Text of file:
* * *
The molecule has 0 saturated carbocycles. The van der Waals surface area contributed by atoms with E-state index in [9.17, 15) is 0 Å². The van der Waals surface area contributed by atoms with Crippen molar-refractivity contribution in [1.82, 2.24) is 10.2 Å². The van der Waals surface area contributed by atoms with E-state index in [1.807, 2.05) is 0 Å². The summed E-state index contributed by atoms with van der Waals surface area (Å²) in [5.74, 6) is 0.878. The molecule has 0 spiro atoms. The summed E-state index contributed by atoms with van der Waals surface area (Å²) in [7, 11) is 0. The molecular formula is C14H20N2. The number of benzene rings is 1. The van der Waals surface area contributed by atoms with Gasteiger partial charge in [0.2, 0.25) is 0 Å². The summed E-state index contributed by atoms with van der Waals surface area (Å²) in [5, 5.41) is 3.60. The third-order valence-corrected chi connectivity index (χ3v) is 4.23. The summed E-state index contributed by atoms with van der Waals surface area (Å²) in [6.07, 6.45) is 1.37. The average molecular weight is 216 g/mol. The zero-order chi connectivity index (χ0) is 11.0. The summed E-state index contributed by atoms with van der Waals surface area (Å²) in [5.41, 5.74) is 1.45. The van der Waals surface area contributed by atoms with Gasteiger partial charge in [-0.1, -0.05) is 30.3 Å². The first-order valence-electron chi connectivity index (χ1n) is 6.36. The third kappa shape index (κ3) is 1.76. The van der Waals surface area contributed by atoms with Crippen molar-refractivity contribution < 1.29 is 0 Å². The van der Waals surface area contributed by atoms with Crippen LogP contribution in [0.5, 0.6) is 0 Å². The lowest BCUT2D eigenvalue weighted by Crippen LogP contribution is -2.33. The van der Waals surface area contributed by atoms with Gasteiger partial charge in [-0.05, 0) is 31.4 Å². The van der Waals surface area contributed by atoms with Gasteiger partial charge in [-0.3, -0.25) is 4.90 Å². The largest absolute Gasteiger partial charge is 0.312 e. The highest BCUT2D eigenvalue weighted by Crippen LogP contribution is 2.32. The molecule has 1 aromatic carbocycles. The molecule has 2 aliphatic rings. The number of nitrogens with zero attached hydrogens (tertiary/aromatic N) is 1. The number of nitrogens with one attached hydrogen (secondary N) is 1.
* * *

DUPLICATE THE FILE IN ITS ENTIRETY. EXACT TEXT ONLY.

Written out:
The molecule has 0 saturated carbocycles. The van der Waals surface area contributed by atoms with E-state index in [9.17, 15) is 0 Å². The van der Waals surface area contributed by atoms with Crippen molar-refractivity contribution in [1.82, 2.24) is 10.2 Å². The van der Waals surface area contributed by atoms with E-state index in [1.807, 2.05) is 0 Å². The summed E-state index contributed by atoms with van der Waals surface area (Å²) in [5.74, 6) is 0.878. The molecule has 0 spiro atoms. The summed E-state index contributed by atoms with van der Waals surface area (Å²) in [7, 11) is 0. The molecular formula is C14H20N2. The number of benzene rings is 1. The van der Waals surface area contributed by atoms with Gasteiger partial charge in [0.2, 0.25) is 0 Å². The summed E-state index contributed by atoms with van der Waals surface area (Å²) in [5, 5.41) is 3.60. The third-order valence-corrected chi connectivity index (χ3v) is 4.23. The summed E-state index contributed by atoms with van der Waals surface area (Å²) in [6.07, 6.45) is 1.37. The average molecular weight is 216 g/mol. The zero-order chi connectivity index (χ0) is 11.0. The summed E-state index contributed by atoms with van der Waals surface area (Å²) in [5.41, 5.74) is 1.45. The van der Waals surface area contributed by atoms with Gasteiger partial charge in [-0.1, -0.05) is 30.3 Å². The first-order valence-electron chi connectivity index (χ1n) is 6.36. The third kappa shape index (κ3) is 1.76. The van der Waals surface area contributed by atoms with Crippen molar-refractivity contribution < 1.29 is 0 Å². The van der Waals surface area contributed by atoms with Crippen LogP contribution in [0.5, 0.6) is 0 Å². The lowest BCUT2D eigenvalue weighted by Crippen LogP contribution is -2.33. The van der Waals surface area contributed by atoms with Gasteiger partial charge in [-0.05, 0) is 31.4 Å². The van der Waals surface area contributed by atoms with Gasteiger partial charge in [-0.3, -0.25) is 4.90 Å². The largest absolute Gasteiger partial charge is 0.312 e. The highest BCUT2D eigenvalue weighted by Crippen LogP contribution is 2.32. The molecule has 1 aromatic carbocycles. The molecule has 2 aliphatic rings. The number of nitrogens with zero attached hydrogens (tertiary/aromatic N) is 1. The number of nitrogens with one attached hydrogen (secondary N) is 1.